[Sea-Changed] The Setting Is Part Of The Characters.

edited October 2008 in Story Games
The title of this thread is a line someone dropped on these forums, not all that long ago. I am convinced that this is a fucking genius phrase.

So, I'm starting up a pirate Larp tonight, which will play once a month until it's time to end it. It's set on an island, not very detailed fiction-wise. This is character creation night... And I'm considering some stuff. Already on my "to do list":

1) Players will introduce their characters to one another, taking turns to speak to the whole group, halfway through creation, and to specifically note "the setting stuff that comes along with this character". Then they will be encouraged to do further creation by kibbitzing with others.

2) There's a big deck of business cards that some players can draw from over the game, a "rumor deck". I'm going to ask them to build it, by each writing down a few rumors about their own character.

3) Everyone has relationships (they're a core mechanism). I'm going to ask them to do quick scenes tonight for each relationship they want to start with as already "pushed along" a little ways into more intensity.

...

I'm looking for other ideas, here, or refinements. Ones that reference games are fine. Got any?

Comments

  • In a LARP, things are a bit different, but it sounds like you have a good handle on that. If your character creation session is more like a tabletop game, though:

    You can get a long way just by saying, "nothing is added to the setting unless it's important to a character". Only invent an NPC if they are a PC's important relationship. Only invent places or organizations if they are meaningful or important to the PCs.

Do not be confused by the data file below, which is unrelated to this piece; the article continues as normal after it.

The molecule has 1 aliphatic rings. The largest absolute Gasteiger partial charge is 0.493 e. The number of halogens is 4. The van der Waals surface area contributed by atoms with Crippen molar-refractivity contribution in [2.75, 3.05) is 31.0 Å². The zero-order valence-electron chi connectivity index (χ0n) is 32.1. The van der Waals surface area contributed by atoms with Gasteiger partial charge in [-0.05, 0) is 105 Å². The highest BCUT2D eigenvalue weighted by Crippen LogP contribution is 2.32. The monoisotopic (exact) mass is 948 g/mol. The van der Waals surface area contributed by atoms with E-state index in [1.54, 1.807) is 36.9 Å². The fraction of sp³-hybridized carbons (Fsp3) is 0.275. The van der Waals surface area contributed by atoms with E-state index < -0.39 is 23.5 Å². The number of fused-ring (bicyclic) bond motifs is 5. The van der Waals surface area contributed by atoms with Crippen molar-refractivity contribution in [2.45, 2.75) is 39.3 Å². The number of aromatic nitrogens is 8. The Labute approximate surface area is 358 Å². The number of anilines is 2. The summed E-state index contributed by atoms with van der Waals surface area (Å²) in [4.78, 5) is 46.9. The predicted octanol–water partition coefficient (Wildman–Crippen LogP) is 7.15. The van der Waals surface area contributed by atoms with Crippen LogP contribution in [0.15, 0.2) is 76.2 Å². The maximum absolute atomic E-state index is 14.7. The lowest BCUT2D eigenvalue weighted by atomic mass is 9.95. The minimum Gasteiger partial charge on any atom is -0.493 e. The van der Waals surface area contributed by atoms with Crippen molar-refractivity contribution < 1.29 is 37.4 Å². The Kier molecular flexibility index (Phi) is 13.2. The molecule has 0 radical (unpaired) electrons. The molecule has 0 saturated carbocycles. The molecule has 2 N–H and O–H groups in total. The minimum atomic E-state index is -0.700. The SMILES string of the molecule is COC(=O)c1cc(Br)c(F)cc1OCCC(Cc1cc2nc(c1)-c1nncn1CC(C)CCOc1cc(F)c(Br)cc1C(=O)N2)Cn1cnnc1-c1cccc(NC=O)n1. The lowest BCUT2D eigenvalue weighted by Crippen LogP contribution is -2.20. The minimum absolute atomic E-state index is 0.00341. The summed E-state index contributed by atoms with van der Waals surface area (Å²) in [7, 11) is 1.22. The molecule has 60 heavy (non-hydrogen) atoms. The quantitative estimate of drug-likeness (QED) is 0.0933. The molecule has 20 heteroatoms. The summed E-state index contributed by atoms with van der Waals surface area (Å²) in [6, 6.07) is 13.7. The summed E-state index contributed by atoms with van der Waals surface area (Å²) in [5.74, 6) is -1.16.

This works the other way, too: "I think we should have a magical zeppelin in the game! Oh, crap. Ok, ok, how about my character wants to hijack it and sail it to South America? Ok, that's what I'll say to the group: 'My character wants to hijack the President's magical zeppelin and sail it to South America'."
  • Posted By: sadbunnydramaAs for the first point, you could make sure that each part of the setting that comes with the character is effectively an extension of that character's personality of sorts.

    Likewise, relationships could be tied to specific setting elements in some way.
    Well, the idea is that every pirate has an obsessive goal - the "Devil that rides me". And the constraints on that goal are that it must be possible, but not easy, to achieve that goal on the island where the game is set. The bits of "stuff" that the goal involves? That's the setting stuff that comes with the characters. So, that link seems to be there (I think?).

    Relationships... Aren't linked to setting at all right now. Maybe I should ask about "where it started grew, and with (or over) whom", and get people to note those things down on a big board, for other to tie into.

    Ideally, what I want (not need, but want) is a mess. The kind of thing where my lover's father, whom I hate, is also your beloved mentor, and a bunch of other such things that all just kind of snapped into place during this session. None of this is essential ( I have the essentails well covered, I think), but it'd be damn handy.
  • Just have people make up relationships, and then "collapse" them! Ok, you have a lover and you have a mentor. Both are older gentlemen? Ok, that'll be one guy, the same for both of you. What's his name?
  • Posted By: Paul T.Just have people make up relationships, and then "collapse" them! Ok, you have a lover and you have a mentor. Both are older gentlemen? Ok, that'll be one guy, the same for both of you. What's his name?
    Relationships (in the mechanical sense) are between players characters only, and for really good reasons. They're what drives the actual game-on-the-floor.

    In the background sense, though.... That could work. Maybe I should have a big board - "Write in your "I need this" on a slip, tack it up, and others can grab yours and theirs and go "hey! Can these be the same thing?"
  • Game was awesome.

    Thanks, all.
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